9 moules malic, étude relates to two seminal works by Marcel Duchamp. Executed in 1938, the present work is a study made by the artist for La Boîte-en-valise (1935-1941), a compendium of his previous works which served as an anthology of his production. By the mid-1930s, with both the protection of his body of work and the judgment of future generations in mind, Duchamp had become intrigued with the idea of collecting his oeuvre in the form of an album of reproductions.
The official title of this compendium is de ou par Marcel Duchamp ou Rrose Sélavy, and it consists of miniature two and three dimensional replicas of sixty nine works on paper, canvas and glass, as well as ready-mades, presented in a display container—for the deluxe edition, a leather case also designed by the artist. Duchamp maintained control of every aspect of the work’s production, from the technical aspects of the printing process, to its financing and distribution. He employed collotype and pochoir to produce small scale replicas of the paintings, while other items required different printing processes. The present work, for instance, was employed, in the production of the Boîte, as a colour separation artwork, using both gouache and collage.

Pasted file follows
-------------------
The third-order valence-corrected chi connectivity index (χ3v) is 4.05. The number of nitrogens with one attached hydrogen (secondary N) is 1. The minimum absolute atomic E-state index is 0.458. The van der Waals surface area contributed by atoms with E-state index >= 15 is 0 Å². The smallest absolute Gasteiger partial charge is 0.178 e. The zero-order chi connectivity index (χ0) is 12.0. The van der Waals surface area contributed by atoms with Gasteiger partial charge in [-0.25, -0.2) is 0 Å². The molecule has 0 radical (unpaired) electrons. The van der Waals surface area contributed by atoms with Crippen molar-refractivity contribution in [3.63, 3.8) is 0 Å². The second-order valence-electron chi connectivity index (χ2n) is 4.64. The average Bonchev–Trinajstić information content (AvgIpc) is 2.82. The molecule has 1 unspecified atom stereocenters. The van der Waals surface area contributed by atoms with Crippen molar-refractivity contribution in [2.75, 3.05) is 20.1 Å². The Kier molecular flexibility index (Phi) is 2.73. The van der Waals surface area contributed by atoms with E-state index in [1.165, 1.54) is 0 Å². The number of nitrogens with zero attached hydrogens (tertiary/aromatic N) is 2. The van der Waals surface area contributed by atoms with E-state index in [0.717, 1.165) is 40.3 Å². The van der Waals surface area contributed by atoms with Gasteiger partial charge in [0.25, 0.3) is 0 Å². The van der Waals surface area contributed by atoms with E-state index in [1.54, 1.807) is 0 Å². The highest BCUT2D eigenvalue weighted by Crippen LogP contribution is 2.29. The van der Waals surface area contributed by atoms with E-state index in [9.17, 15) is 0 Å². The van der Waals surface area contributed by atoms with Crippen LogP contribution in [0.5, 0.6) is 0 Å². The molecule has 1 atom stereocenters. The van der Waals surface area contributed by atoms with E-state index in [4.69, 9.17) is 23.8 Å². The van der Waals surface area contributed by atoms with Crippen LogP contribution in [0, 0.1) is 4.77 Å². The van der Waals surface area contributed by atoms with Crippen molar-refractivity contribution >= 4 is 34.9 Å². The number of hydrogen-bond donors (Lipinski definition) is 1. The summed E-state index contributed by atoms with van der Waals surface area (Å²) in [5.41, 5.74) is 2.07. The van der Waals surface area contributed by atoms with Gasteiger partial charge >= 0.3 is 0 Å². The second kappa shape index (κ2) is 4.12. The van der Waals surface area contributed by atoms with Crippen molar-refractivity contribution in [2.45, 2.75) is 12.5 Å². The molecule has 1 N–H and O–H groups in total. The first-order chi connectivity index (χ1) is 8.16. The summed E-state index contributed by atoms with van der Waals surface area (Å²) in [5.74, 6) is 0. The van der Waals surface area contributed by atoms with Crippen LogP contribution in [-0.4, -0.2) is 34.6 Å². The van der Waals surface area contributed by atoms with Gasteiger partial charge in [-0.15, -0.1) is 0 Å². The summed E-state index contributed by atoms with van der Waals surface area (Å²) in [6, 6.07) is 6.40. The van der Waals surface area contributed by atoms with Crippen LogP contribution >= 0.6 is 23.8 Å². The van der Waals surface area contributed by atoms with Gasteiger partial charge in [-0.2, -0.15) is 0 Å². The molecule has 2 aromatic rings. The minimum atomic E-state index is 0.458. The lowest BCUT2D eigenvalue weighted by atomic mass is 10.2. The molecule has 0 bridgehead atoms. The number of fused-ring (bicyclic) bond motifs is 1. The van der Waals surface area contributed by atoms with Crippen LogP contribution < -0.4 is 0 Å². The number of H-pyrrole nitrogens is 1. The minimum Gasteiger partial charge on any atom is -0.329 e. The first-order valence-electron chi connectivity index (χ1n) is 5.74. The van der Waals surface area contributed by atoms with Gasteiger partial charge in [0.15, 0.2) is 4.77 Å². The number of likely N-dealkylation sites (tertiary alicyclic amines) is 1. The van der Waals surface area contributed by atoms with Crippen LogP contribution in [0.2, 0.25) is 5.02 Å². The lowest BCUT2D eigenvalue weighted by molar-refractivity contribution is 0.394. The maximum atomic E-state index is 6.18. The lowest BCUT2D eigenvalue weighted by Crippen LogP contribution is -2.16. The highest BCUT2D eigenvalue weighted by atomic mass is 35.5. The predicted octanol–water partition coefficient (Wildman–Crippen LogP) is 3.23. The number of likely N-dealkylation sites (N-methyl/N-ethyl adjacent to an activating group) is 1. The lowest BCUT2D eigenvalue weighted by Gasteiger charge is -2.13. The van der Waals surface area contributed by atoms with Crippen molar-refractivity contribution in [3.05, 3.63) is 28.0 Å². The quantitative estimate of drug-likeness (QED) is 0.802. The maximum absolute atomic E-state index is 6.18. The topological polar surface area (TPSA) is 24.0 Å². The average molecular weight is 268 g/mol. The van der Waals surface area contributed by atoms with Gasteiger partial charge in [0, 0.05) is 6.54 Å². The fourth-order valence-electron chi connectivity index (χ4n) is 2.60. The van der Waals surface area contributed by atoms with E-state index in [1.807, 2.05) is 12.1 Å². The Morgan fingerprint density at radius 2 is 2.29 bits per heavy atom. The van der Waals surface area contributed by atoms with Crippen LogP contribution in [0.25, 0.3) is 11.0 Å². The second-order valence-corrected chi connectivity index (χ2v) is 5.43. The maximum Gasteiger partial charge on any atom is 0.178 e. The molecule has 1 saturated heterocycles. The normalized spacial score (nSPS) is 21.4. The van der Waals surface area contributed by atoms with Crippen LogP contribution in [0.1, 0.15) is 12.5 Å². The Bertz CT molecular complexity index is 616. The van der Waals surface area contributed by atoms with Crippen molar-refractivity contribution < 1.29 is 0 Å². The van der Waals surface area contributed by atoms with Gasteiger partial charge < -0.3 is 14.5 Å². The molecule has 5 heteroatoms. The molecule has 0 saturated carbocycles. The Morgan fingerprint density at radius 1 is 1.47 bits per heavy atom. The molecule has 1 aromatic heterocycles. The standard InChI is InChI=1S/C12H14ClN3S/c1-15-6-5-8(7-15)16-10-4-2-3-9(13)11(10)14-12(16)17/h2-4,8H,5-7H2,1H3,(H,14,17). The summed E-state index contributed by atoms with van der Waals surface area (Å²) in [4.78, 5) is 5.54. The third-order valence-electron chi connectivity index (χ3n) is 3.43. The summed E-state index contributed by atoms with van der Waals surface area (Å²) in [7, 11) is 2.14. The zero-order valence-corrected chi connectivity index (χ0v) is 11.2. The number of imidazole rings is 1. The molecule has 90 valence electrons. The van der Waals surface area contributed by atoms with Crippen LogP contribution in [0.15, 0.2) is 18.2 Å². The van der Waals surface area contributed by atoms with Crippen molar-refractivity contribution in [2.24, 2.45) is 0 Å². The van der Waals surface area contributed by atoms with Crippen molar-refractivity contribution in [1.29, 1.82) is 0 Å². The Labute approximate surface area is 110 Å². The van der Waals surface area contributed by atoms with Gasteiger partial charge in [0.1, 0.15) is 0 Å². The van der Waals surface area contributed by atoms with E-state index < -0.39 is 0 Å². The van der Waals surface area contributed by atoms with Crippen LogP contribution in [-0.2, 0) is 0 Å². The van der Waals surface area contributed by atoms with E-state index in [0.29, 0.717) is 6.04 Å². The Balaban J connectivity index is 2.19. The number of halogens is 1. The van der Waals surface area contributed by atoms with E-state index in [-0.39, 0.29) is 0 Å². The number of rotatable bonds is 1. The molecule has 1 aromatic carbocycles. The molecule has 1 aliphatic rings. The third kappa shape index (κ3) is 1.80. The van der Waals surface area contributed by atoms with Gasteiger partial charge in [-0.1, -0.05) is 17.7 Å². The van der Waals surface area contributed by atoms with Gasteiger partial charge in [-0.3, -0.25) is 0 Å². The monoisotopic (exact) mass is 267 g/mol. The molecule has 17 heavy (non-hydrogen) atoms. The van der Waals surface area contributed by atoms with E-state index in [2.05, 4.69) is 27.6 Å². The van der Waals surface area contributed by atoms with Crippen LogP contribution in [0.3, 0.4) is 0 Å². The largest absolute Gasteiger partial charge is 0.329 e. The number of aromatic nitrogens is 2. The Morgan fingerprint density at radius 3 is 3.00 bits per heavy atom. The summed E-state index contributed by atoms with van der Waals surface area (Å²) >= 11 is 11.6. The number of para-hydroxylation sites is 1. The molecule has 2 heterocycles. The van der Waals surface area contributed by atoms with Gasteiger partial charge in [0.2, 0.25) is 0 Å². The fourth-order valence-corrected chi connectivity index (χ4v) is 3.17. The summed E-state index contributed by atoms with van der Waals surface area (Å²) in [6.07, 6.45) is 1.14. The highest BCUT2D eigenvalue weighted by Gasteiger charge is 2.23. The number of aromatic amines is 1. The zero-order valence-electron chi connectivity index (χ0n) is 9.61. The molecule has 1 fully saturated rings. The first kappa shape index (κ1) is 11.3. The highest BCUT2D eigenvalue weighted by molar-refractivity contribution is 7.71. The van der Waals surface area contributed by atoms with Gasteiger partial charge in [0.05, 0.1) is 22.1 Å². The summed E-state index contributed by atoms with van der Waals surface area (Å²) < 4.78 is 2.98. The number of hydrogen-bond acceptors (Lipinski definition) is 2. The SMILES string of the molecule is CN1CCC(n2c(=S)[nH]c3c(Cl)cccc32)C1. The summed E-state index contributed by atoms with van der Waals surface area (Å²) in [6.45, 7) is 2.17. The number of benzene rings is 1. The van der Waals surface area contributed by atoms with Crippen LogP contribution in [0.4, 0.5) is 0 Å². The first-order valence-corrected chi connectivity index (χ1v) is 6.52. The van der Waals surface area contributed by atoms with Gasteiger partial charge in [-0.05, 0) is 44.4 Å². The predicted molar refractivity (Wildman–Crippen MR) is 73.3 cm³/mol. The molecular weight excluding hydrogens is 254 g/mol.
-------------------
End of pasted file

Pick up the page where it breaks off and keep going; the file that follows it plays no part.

9 moules malic is one of the elements of what is arguably Duchamp’s magnum opus, La mariée mise à nu par ses célibataires, même (Le Grand Verre) (1915 – 1923), which took the artist eight years to finalise, and whose reproduction is included in the Boîte. The first studies and notes for this work date to 1912, when the artist, ‘after ten years of painting’, got bored with it and ‘just wanted to react against what others were doing, Matisse and the rest, all that work with the hand’ (quoted in A. Schwarz, The Complete Works of Marcel Duchamp, New York, 2000, vol. 1, p. 123). Relinquishing painting as a medium, Duchamp set himself to change his way of working, creating art which would set him apart from his peers.
Composed of various elements, the Grand verre is divided into two parts, one female, the upper one, and one male, the lower, separated by a stack of glass plates. The work constitutes a diagram of an ironic love-making machine of extraordinary complexity with references to alchemy, the Tarot cards, and Christian symbolism. Originally titled Cimitière des uniformes et livrées (Cemetery of Uniforms and Liveries), these 9 moules malic (Nine Malic Moulds) are an element of the lower part, named the ‘Bachelor Apparatus’, and are hollow mannequin forms of different uniforms or liveries, from the policeman’s to the priest’s to the bellboy’s, representing nine types of traditional male jobs. ‘Empty husks, then, inert and powerless, which wait stupidly for the signal to perform the basic male function that is required of them here’ (C. Tompkins, Duchamp, A Biography, New York, 1996, p. 6).
An extremely rare and beguiling work, 9 moules malic, étude allows a deeper insight on the methods of one of the past century’s most complex artists, whose influence on radical conceptual art cannot be overstated.